"In the beginning God created the heavens and the earth." – Genesis 1:1
The most definitive statement one can make about the world is that everything belongs to God. As the creator and sustainer of all, God is the unquestioned owner of it all. Accordingly, God can do with it whatever he wishes. Scripture shows us God's desire from the very beginning is for humanity to be the steward or caretaker of His creation. We read in Genesis 2:15 – "The Lord God took the man and put him in the Garden of Eden to work it and take care of it." There's no mention of a transfer of ownership or anything of the sort. God's unchanging intention is that men and women will steward his creation.
The biblical principle of God's ownership and our stewardship has several implications. First, our primary responsibility is to handle resources the way God desires and not as we may want. Sometimes, the two desires may be the same, but God's will must prevail when they differ. This tug-of-war separates those who are all-in for God from those who just want to stick their toe in the water. Being all-in may still present its struggles, but there is more freedom in submitting to the Lordship of Christ.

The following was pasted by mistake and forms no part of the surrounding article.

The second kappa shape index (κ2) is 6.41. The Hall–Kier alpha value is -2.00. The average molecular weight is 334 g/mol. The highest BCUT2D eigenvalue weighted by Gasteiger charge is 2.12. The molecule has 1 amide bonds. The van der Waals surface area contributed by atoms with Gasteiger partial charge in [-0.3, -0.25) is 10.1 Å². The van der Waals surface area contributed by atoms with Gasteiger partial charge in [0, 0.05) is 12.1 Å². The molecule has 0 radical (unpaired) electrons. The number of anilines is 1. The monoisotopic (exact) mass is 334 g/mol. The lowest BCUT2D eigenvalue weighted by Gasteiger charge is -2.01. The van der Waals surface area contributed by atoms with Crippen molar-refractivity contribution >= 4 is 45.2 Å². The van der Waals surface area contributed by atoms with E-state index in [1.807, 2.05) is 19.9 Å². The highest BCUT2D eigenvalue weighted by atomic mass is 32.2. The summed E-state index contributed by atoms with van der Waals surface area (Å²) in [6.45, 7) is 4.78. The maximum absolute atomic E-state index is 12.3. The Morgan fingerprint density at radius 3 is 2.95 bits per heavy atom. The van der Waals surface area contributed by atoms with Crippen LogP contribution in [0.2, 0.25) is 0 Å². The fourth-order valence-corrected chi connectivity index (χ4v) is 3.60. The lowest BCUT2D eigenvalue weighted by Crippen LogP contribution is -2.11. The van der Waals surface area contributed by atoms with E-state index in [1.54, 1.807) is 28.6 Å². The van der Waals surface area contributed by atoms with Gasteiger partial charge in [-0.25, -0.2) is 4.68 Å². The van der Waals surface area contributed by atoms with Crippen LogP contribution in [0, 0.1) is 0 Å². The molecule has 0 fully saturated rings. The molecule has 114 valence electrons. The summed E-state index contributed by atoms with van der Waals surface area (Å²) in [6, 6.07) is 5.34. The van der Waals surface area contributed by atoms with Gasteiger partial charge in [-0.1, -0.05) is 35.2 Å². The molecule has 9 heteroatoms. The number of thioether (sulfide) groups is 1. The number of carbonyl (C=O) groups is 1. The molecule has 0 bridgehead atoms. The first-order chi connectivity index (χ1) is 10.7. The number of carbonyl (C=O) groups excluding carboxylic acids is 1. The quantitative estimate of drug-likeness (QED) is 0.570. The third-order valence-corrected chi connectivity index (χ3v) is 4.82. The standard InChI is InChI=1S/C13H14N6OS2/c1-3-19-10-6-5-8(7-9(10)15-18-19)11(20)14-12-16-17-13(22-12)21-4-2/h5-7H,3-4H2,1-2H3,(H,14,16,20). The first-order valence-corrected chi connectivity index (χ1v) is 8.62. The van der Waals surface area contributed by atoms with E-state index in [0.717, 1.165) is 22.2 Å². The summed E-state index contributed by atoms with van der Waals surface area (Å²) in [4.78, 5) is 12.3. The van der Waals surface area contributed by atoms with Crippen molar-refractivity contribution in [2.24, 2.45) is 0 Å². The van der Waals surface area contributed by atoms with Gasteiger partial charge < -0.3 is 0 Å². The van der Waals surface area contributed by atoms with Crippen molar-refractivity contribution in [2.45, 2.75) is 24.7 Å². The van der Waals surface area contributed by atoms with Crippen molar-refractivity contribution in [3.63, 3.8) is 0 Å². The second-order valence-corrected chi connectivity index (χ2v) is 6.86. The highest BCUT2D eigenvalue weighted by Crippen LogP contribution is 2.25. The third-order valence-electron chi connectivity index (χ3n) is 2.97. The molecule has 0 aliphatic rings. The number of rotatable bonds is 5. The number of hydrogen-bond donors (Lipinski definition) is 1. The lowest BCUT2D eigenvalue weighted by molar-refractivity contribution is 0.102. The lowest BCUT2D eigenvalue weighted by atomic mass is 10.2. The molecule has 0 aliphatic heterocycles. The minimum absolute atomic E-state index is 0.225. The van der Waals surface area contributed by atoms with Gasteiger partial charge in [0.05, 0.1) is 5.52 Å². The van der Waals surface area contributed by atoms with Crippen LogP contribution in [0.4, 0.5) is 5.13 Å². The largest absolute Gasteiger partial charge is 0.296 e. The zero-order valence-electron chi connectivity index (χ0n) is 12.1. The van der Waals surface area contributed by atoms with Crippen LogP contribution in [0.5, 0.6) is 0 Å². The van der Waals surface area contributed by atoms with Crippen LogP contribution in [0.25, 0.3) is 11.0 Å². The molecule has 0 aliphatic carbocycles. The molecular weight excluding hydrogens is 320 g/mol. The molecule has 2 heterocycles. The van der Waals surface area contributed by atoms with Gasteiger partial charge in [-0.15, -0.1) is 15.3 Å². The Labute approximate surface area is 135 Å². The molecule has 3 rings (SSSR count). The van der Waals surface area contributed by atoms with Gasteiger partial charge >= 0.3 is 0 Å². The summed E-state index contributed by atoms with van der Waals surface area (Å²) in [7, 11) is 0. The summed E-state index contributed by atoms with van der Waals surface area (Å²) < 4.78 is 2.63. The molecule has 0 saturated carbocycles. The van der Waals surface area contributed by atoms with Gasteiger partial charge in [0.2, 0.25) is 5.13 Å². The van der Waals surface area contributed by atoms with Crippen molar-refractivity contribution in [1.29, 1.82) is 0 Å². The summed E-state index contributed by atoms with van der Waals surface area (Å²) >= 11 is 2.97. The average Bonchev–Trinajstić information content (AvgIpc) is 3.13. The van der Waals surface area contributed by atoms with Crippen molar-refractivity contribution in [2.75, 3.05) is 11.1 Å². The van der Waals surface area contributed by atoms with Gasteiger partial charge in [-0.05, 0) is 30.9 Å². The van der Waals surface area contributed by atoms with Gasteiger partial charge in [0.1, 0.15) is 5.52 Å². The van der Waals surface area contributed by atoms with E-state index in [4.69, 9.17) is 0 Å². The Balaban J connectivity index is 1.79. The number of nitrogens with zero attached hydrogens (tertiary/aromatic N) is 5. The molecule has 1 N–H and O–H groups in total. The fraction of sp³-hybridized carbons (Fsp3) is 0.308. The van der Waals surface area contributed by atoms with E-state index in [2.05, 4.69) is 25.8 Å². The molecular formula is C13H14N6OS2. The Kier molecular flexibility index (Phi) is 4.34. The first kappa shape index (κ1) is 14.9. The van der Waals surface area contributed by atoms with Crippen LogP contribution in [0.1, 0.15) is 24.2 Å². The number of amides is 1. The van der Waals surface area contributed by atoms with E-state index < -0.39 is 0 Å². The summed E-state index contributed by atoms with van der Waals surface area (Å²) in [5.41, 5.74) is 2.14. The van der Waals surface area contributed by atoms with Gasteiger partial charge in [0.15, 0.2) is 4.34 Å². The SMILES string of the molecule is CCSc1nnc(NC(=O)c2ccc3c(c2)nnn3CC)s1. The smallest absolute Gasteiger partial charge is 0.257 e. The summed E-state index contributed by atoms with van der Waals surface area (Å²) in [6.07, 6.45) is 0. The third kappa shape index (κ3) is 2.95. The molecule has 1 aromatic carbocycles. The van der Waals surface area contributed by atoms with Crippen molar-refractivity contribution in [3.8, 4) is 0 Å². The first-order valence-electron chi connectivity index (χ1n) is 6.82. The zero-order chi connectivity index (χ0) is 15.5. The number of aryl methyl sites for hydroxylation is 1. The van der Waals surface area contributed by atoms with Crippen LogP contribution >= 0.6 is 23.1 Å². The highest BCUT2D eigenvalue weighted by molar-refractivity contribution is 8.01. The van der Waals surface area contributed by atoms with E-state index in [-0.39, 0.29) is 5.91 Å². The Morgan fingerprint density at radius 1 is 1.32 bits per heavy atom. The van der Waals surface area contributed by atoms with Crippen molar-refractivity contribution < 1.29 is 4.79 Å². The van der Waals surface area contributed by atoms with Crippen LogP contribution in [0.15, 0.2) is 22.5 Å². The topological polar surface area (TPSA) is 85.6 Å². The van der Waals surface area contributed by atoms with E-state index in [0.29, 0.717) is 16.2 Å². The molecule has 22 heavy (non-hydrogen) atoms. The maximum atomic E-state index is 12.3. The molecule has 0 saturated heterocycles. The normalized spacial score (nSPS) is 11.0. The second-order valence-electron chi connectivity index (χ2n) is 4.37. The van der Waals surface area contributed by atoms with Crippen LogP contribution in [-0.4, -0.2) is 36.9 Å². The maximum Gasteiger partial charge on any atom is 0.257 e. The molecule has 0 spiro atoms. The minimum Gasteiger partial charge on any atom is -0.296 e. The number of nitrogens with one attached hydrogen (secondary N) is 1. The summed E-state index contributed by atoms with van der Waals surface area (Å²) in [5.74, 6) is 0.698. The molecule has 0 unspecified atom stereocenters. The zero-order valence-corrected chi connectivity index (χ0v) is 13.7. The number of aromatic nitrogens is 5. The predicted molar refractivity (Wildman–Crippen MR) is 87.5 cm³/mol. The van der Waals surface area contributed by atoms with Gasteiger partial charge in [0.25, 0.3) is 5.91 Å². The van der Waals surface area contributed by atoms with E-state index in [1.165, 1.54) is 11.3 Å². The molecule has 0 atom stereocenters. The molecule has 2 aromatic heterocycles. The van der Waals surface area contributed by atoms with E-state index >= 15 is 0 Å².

Second, God is free to ask for his resources and in any amount he chooses. After all, it's his stuff. We are simply privileged to take care of it. Just as we would expect a money manager to deliver our resources upon request, so God has the right to ask for his stuff. Those who've walked with God for a while know he sometimes asks at seemingly inopportune moments. In retrospect, though, we discover He graciously provided us with another opportunity to grow in our faith.
Finally, as stewards, we'll be required to give an accounting for how we used God's resources. God is interested in what we are doing with his property, and it's only fair that we are called to account. When we die, the only thing we'll take with us is a record of how well or how poorly we managed God's possessions.
What about you? Does your life reflect the principle of God's ownership and our stewardship? How so? What do the implications of this principle mean for you? Are you prepared to give an accounting of your stewardship?